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nice the running query or active session of another user • Performance Monitor, "Modify a user priority/account string" operation • PM/API SET SESSION ACCOUNT
Viewing Account Strings and Session Statistics
The DBC.AMPUsage view provides cumulative information about the use of each AMP for each user/database and account during every session. Each new name results in a new set of statistics; if the account is dynamically changed during processing, a separate row is generated for each account.
The underlying system table is DBC.Acctg. Updates to the table are made periodically on each affected processor, continually adding to what is already in the table until you reset the counters (see "Clearing DBC.Acctg Table with DBC.AMPUsage View" on page 4-15).
DBC.AMPUsage can provide aggregated information by AMP, username, and/or accountID. You can include Account String Expansion (ASE) variables in the account string to provide more granularity. This can increase the usefulness of DBC.AMPUsage data for capacity planning and performance tuning, and in charge-back and accounting software.
A few examples of possible types of charges include the following (for more details, see "AMPUsage" in the chapter titled "System Views: Usage and Examples" in Teradata RDBMS Data Dictionary):
Space occupied by the default database(s) this user employed during the session. If a default database is not defined for a user, the default is used as explained in "CREATE USER Default Values" on page 5-4.
Time consumed by the session under this account. If no account ID is specified at logon, the default is used as explained in "Finding the Default Account" on page 5-21. Also, the session may use several accounts during runtime.
Processing resources consumed by the session or sessions initiated under this account. You can design billing algorithms by individual or user profile account. Include ASE codes for performance tuning and capacity planning, so you can measure the amount of resources used for different workloads for different days and times. For details, see "Using Account String Expansion (ASE)" on page 5-27.
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Teradata RDBMS Database AdministrationChapter 5: Setting Up Users, Profiles, Accounts and Accounting
System Accounting Functions
Using Account String Expansion (ASE)
You can increase the granularity of time-based reporting by incorporating ASE variables in account strings. For example, you can associate every session run by a particular user with the date and time of day, or with a logon timestamp.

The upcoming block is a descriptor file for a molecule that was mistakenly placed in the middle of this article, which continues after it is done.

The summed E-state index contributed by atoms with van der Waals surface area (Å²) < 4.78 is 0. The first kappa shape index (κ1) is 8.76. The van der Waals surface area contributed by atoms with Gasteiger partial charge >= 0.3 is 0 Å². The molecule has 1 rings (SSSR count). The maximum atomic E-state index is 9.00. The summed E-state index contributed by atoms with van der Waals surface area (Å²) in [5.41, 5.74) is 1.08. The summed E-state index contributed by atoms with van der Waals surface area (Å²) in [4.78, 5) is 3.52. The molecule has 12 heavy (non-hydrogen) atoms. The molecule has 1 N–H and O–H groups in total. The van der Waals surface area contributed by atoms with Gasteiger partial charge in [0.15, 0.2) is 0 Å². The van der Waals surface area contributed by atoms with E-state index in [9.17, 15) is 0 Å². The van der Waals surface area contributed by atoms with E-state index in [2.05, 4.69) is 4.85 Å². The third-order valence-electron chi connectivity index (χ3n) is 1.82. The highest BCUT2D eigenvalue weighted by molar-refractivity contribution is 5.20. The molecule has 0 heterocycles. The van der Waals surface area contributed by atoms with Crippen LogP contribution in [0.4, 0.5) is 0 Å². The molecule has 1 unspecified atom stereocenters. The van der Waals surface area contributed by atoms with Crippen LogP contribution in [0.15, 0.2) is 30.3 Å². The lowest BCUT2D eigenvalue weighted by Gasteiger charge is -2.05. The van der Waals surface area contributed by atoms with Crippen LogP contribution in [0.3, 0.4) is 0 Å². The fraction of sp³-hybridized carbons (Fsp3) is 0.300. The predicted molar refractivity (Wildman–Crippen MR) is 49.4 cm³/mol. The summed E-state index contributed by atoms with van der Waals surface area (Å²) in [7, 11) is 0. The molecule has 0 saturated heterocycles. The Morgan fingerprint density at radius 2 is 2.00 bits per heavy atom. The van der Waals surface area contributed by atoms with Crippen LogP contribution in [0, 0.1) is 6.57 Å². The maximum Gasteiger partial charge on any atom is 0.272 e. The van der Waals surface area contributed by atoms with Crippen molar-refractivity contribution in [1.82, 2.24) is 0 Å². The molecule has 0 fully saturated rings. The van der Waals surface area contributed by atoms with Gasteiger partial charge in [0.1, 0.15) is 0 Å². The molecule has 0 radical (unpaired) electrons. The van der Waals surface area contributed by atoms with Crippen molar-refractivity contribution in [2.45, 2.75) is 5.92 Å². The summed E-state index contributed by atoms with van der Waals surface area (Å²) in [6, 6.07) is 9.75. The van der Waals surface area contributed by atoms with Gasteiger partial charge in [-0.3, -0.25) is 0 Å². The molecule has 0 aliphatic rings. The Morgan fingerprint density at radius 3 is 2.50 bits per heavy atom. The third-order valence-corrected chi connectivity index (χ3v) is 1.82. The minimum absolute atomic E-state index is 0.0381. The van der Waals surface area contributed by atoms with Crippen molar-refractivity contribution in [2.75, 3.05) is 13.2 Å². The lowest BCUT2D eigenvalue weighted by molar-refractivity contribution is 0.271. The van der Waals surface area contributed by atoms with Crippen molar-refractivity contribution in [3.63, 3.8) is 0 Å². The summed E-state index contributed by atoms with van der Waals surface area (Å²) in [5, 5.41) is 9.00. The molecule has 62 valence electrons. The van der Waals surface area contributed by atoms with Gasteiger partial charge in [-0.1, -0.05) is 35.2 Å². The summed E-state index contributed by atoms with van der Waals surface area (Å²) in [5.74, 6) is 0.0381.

Caution: It is important that you update DBC.Acctg on a regular basis to clear out values and reset the accumulators. Use Teradata Manager to first summarize and save historical data. (For more information and examples, see "Clearing DBC.Acctg Table with DBC.AMPUsage View" on page 4-15.)
ASE is an optional feature that acts on system variables associated with an account ID to collect statistics for a session. ASE uses DBC.AMPUsage as the recording mechanism, but by adding the capability of the system substitution variables, the amount of information collected can greatly increase.
At the finest granularity, ASE can be used to generate a summary row for each SQL request. You can direct ASE to generate, per AMP, a row for each user, each session, or per aggregation of the daily activity for a user. You can also generate individual rows and use Teradata Manager to provide the summary functions. Possible summaries, for instance, are one summary row per day per hour, by user and/or by account.
With ASE, you can define system variables in one or more account IDs when you create or modify a user or profile. These variables allow you to more precisely measure the execution of a particular query. ASE does not modify the | AMP usage statistics gathering process.
The measurement rate may be specified by date (&D), time (&T), hour (&H), or | a combination thereof. Information can be written to AMPUsage based on the time the user logged on (&L). It can be directed to generate a row for each user or each session, or for an aggregation of the user's daily activities. At the finest granularity, ASE can generate a summary row for every SQL request. The collection activity occurs on all AMPs involved in processing an SQL request.
Teradata resolves the variables at logon or at SQL statement execution time. ASE has a negligible effect on PE performance. The cost incurred for analyzing the account string requires only a few microseconds.
However, the AMP does have the burden of additional logging in DBC.AMPUsage. Depending on the number of users and the ASE options chosen, the added burden may vary from slight to enough to degrade overall performance.
For example, when &T is specified, ASE logs a row to DBC.AMPUsage for every AMP for every request. This should not be a problem for long running DSS requests, but could be a performance issue for numerous small requests.